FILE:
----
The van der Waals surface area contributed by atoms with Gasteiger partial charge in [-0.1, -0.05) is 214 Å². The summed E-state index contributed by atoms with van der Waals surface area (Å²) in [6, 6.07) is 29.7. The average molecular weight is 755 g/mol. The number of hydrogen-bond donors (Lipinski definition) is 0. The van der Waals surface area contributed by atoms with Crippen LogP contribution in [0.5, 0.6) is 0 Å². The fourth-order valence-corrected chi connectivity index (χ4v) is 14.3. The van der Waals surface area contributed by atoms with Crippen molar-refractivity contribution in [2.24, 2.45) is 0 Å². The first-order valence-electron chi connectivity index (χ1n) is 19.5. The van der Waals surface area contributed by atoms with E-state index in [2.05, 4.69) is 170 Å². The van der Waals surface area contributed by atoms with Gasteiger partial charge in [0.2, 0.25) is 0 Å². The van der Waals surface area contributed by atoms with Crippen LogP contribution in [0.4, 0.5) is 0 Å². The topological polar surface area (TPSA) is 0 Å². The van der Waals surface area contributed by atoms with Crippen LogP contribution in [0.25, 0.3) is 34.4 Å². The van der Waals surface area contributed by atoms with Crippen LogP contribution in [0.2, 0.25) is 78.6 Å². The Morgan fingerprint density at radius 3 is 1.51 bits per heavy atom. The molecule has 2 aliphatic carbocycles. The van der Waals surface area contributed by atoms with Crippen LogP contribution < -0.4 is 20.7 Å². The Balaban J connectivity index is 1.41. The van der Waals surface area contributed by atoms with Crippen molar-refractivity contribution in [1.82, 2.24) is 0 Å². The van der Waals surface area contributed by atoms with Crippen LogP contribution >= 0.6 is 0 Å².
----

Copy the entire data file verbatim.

The van der Waals surface area contributed by atoms with Gasteiger partial charge in [-0.1, -0.05) is 214 Å². The summed E-state index contributed by atoms with van der Waals surface area (Å²) in [6, 6.07) is 29.7. The average molecular weight is 755 g/mol. The number of hydrogen-bond donors (Lipinski definition) is 0. The van der Waals surface area contributed by atoms with Crippen LogP contribution in [0.5, 0.6) is 0 Å². The fourth-order valence-corrected chi connectivity index (χ4v) is 14.3. The van der Waals surface area contributed by atoms with Crippen molar-refractivity contribution in [2.24, 2.45) is 0 Å². The first-order valence-electron chi connectivity index (χ1n) is 19.5. The van der Waals surface area contributed by atoms with E-state index in [2.05, 4.69) is 170 Å². The van der Waals surface area contributed by atoms with Gasteiger partial charge in [0.2, 0.25) is 0 Å². The van der Waals surface area contributed by atoms with Crippen LogP contribution in [0.4, 0.5) is 0 Å². The topological polar surface area (TPSA) is 0 Å². The van der Waals surface area contributed by atoms with Crippen LogP contribution in [0.25, 0.3) is 34.4 Å². The van der Waals surface area contributed by atoms with Crippen LogP contribution in [0.2, 0.25) is 78.6 Å². The Morgan fingerprint density at radius 3 is 1.51 bits per heavy atom. The molecule has 2 aliphatic carbocycles. The van der Waals surface area contributed by atoms with Crippen LogP contribution < -0.4 is 20.7 Å². The Balaban J connectivity index is 1.41. The van der Waals surface area contributed by atoms with Crippen molar-refractivity contribution in [1.82, 2.24) is 0 Å². The van der Waals surface area contributed by atoms with Crippen LogP contribution >= 0.6 is 0 Å².